Title

Family therapy and COVID-19: International reflections during the pandemic from systemic therapists across the globe

Document Type

Journal Article

Publication Title

Australian and New Zealand Journal of Family Therapy

ISSN

0814723X

Volume

41

Issue

2

First Page

114

Last Page

132

Publisher

Wiley

School

School of Arts and Humanities

Comments

Amorin‐Woods, D., Fraenkel, P., Mosconi, A., Nisse, M., & Munoz, S. (2020). Family therapy and COVID-19: International reflections during the pandemic from systemic therapists across the globe. Australian and New Zealand Journal of Family Therapy, 41(2), 114-132. https://doi.org/10.1002/anzf.1416

Abstract

© 2020 Australian Association of Family Therapy The COVID-19 pandemic has convulsed human communities across the globe like no previous event in history. Family therapists, paradoxically, given the core of their work is with systems, are also experiencing upheaval in professional and personal lives, trying to work amidst a society in chaos. This paper offers a collection of reflections by systemic and family therapists from diverse cultures and contexts penned in the midst of the pandemic. The main intention in distilling these narratives is to preserve the ‘cultural diversity’ and ‘ecological position’ of the contributors, guided by phenomenology, cultural ecology, and systemic worldviews of ‘experiencing.’ The second intention is to ‘unite’ promoting solidarity in this isolating situation by bringing each story together, creating its own metaphor of a family: united, connected, stronger. As a cross-cultural family practitioner, with a strong mission for collaboration, the lead author acknowledges the importance of Context – the nation and location of the experience; Culture – the manner in which culture impacts on experience; Collaboration – enhancing partnership, enriching knowledge, and mapping the journey’s direction; and Connectedness – combating isolation while enhancing unity. Since the key transmission of culture is through language, raw reflections were sought initially in the practitioners’ own language, which were translated for an English-speaking readership. These narratives are honest and rich descriptions of the authors’ lived experiences, diverse and distinctive. The contributors trust colleagues will find these reflections helpful, validating and acknowledging the challenges of this unique period in history.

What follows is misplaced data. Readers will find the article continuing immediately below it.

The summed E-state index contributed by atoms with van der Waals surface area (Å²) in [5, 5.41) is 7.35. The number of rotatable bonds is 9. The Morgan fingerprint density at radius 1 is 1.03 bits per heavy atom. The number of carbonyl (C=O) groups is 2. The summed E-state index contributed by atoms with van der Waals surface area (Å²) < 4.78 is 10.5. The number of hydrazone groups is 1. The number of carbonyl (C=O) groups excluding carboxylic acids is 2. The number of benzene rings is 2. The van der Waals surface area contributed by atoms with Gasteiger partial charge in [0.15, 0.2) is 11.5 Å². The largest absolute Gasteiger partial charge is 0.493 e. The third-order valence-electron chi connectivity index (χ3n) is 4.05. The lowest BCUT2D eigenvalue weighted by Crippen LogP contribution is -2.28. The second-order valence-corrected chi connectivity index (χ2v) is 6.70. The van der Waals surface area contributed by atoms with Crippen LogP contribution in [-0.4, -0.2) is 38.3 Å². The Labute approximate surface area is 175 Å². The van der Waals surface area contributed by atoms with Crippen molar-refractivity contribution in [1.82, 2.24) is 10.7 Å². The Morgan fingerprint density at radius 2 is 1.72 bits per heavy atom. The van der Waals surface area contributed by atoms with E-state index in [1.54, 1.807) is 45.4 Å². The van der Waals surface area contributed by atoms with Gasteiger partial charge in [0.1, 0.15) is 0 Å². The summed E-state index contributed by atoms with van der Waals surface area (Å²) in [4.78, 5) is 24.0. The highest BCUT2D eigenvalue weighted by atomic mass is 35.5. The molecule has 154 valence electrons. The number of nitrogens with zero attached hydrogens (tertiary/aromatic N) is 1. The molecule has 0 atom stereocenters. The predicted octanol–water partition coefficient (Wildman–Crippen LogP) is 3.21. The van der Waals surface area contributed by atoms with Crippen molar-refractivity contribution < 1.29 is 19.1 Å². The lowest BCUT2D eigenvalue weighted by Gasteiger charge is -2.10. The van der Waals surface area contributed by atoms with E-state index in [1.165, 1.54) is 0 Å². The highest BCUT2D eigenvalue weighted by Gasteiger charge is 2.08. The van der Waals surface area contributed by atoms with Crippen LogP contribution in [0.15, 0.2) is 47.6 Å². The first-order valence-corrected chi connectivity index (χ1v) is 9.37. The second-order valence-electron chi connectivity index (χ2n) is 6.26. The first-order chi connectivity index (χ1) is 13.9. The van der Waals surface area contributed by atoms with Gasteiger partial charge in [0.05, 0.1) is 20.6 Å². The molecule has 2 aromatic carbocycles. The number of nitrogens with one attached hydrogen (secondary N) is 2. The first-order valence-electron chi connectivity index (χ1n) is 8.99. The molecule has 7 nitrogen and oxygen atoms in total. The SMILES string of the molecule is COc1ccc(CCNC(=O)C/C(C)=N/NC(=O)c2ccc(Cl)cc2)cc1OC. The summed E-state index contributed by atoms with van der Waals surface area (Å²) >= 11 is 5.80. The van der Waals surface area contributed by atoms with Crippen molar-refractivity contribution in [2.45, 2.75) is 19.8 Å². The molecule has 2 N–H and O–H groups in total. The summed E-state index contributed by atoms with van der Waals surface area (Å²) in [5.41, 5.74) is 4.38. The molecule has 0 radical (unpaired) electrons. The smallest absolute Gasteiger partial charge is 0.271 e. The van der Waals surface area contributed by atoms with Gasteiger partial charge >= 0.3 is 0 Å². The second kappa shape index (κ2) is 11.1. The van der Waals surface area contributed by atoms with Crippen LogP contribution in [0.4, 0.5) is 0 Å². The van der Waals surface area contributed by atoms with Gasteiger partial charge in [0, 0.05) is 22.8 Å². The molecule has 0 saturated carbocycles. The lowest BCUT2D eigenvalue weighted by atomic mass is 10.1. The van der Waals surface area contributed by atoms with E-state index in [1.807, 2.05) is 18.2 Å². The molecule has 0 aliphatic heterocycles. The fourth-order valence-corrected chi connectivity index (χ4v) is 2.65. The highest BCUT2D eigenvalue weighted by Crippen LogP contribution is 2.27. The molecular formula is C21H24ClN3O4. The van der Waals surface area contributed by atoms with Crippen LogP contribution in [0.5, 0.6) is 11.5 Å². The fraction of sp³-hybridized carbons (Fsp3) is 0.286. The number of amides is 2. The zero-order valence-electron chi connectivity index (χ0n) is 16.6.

DOI

10.1002/anzf.1416

Access Rights

free_to_read

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